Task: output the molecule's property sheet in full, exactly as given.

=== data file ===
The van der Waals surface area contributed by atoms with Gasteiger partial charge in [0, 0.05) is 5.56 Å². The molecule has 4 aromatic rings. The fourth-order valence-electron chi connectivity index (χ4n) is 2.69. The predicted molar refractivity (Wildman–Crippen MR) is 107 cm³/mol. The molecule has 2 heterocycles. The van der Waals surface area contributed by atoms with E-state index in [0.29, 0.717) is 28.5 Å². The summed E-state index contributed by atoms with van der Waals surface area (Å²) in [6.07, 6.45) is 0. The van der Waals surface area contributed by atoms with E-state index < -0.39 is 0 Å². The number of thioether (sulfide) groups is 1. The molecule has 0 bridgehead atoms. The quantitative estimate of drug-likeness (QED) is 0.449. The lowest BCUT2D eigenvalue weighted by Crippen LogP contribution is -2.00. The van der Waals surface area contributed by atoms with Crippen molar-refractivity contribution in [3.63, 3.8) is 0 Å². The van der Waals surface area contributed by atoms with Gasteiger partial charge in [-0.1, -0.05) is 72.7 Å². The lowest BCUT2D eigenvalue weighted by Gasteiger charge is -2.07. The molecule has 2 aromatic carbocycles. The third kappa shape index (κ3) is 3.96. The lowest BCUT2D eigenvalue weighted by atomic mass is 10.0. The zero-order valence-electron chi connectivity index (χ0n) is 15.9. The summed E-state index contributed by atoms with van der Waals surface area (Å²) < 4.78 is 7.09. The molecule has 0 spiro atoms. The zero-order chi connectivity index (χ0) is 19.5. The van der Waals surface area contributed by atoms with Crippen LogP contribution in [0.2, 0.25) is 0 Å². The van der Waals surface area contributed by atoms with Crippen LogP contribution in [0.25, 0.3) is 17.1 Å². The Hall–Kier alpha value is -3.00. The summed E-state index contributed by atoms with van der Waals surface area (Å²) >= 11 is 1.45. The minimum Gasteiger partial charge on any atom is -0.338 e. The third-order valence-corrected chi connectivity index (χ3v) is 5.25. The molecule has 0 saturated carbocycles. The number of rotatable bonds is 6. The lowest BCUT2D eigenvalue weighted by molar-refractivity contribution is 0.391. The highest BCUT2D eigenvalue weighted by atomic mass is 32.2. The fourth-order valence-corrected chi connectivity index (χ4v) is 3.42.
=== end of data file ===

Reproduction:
The van der Waals surface area contributed by atoms with Gasteiger partial charge in [0, 0.05) is 5.56 Å². The molecule has 4 aromatic rings. The fourth-order valence-electron chi connectivity index (χ4n) is 2.69. The predicted molar refractivity (Wildman–Crippen MR) is 107 cm³/mol. The molecule has 2 heterocycles. The van der Waals surface area contributed by atoms with E-state index in [0.29, 0.717) is 28.5 Å². The summed E-state index contributed by atoms with van der Waals surface area (Å²) in [6.07, 6.45) is 0. The van der Waals surface area contributed by atoms with E-state index < -0.39 is 0 Å². The number of thioether (sulfide) groups is 1. The molecule has 0 bridgehead atoms. The quantitative estimate of drug-likeness (QED) is 0.449. The lowest BCUT2D eigenvalue weighted by Crippen LogP contribution is -2.00. The van der Waals surface area contributed by atoms with Crippen molar-refractivity contribution in [3.63, 3.8) is 0 Å². The van der Waals surface area contributed by atoms with Gasteiger partial charge in [-0.1, -0.05) is 72.7 Å². The lowest BCUT2D eigenvalue weighted by Gasteiger charge is -2.07. The molecule has 2 aromatic carbocycles. The third kappa shape index (κ3) is 3.96. The lowest BCUT2D eigenvalue weighted by atomic mass is 10.0. The zero-order valence-electron chi connectivity index (χ0n) is 15.9. The summed E-state index contributed by atoms with van der Waals surface area (Å²) < 4.78 is 7.09. The molecule has 0 spiro atoms. The zero-order chi connectivity index (χ0) is 19.5. The van der Waals surface area contributed by atoms with Crippen LogP contribution in [0.2, 0.25) is 0 Å². The van der Waals surface area contributed by atoms with Crippen LogP contribution in [0.25, 0.3) is 17.1 Å². The Hall–Kier alpha value is -3.00. The summed E-state index contributed by atoms with van der Waals surface area (Å²) >= 11 is 1.45. The minimum Gasteiger partial charge on any atom is -0.338 e. The third-order valence-corrected chi connectivity index (χ3v) is 5.25. The molecule has 0 saturated carbocycles. The number of rotatable bonds is 6. The lowest BCUT2D eigenvalue weighted by molar-refractivity contribution is 0.391. The highest BCUT2D eigenvalue weighted by atomic mass is 32.2. The fourth-order valence-corrected chi connectivity index (χ4v) is 3.42.